Opinion analysis: Justices unimpressed with Federal Circuit’s mastery of federal procedure curriculum
You can be sure things won’t go well for the Federal Circuit when the Justices put a case in the “procedure” box instead of the “patents” box. And that’s what happened in the unanimous reversal of the Federal Circuit yesterday in Medtronic v. Mirowski Family Ventures. The specific issue in the case is who bears the burden of persuasion when a user of technology files suit against a patent-holder, seeking a declaratory judgment that its actions do not infringe a particular patent. You could pigeonhole this as a “declaratory judgment” case or a “patent” case, and the Court pretty clearly thought of it as the former.
Writing for a unanimous Court, Justice Breyer’s first opinion of the Term reads like the comments of a law school professor on a subpar Federal Courts paper. After stating the issue, he explains that “[s]imple legal logic, resting upon settled case law, strongly supports [reversal].” He then offers three legal reasons, followed by a devastating practical consideration. First, following the traditional rule that the plaintiff has the burden of proof, the “burden of proving infringement generally rests upon the patent[-holder]” seeking to enforce the patent. Second, “the operation of the Declaratory Judgment Act [is] only procedural, leaving substantive rights unchanged.” Third, “the burden of proof is a substantive aspect of a claim.”
To Justice Breyer, the conclusion followed as surely as night follows day: “Taken together, these three legal propositions indicate that, in a licensee’s declaratory judgment action, the burden of proving infringement should remain with the patent[-holder].”
As if that weren’t enough, Justice Breyer added a telling practical problem: if the declaratory judgment burden of proof is on the alleged infringer, but the enforcement action burden of proof is on the patent-holder, then neither suit would preclude the other. A licensee that loses its declaratory judgment action justifiably “might continue to engage in the allegedly infringing behavior, leaving it to the patent[-holder] to bring an infringement action.” Because the patent-holder would have the burden of proof in that action, the patent-holder well might fail to prove infringement even though it had prevailed in the declaratory judgment action. “So both sides might lose as to infringement, leaving the infringement question undecided, creating uncertainty [about] just what products and processes they are free to use.” Justice Scalia had pressed the absurdity of that result particularly emphatically at the oral argument, so it is no surprise to see it in the opinion.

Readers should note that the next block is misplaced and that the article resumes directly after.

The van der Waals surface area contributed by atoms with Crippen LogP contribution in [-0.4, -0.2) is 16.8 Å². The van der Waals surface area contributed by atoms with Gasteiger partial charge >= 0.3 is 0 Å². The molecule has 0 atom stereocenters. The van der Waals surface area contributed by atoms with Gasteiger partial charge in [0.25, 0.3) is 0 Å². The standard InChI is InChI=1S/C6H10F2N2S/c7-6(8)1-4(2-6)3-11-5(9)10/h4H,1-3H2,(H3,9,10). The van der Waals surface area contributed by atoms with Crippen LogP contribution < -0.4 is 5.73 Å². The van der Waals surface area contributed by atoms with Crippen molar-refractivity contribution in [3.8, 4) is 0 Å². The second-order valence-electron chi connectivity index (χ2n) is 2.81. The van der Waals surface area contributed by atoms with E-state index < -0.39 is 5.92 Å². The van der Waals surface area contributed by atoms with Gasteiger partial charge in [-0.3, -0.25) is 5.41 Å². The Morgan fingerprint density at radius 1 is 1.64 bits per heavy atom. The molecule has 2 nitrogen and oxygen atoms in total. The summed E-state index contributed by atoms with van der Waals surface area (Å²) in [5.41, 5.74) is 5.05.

Often, brief unanimous opinions like Medtronic sink without a trace, rarely to be read or cited again. This opinion, though, well might have a future – the straightforward, undiverted analysis of the burden of proof question would be perfect for the section of a civil procedure text on declaratory judgments. As an added bonus, the opinion also includes an introductory section walking through the basic jurisdictional rules to explain why this action “arises under” federal law for purposes of federal question jurisdiction. Who could ask for more in an opinion so terse!
PLAIN LANGUAGE: When a patent-holder sues someone else for infringing his patent, he has the burden to prove that the patent was indeed infringed. Sometimes, even before the patent-holder files suit, an individual or company using related technology will want to know whether its products infringe the patent — perhaps because they don’t want to lose in a possible suit for infringement. Fortunately, they don’t have to wait for the patent-holder to sue them. Instead, they can file a separate suit for a declaratory judgment, asking the court to “declare” what would happen if the patent-holder did sue them for infringement. The question in this case is who has to prove infringement in that kind of case, and the Justices said that the person that holds the patent has the burden. The Justices explained that the burden should be the same in the ordinary action by the patent-holder as in the special “declaratory” judgment action.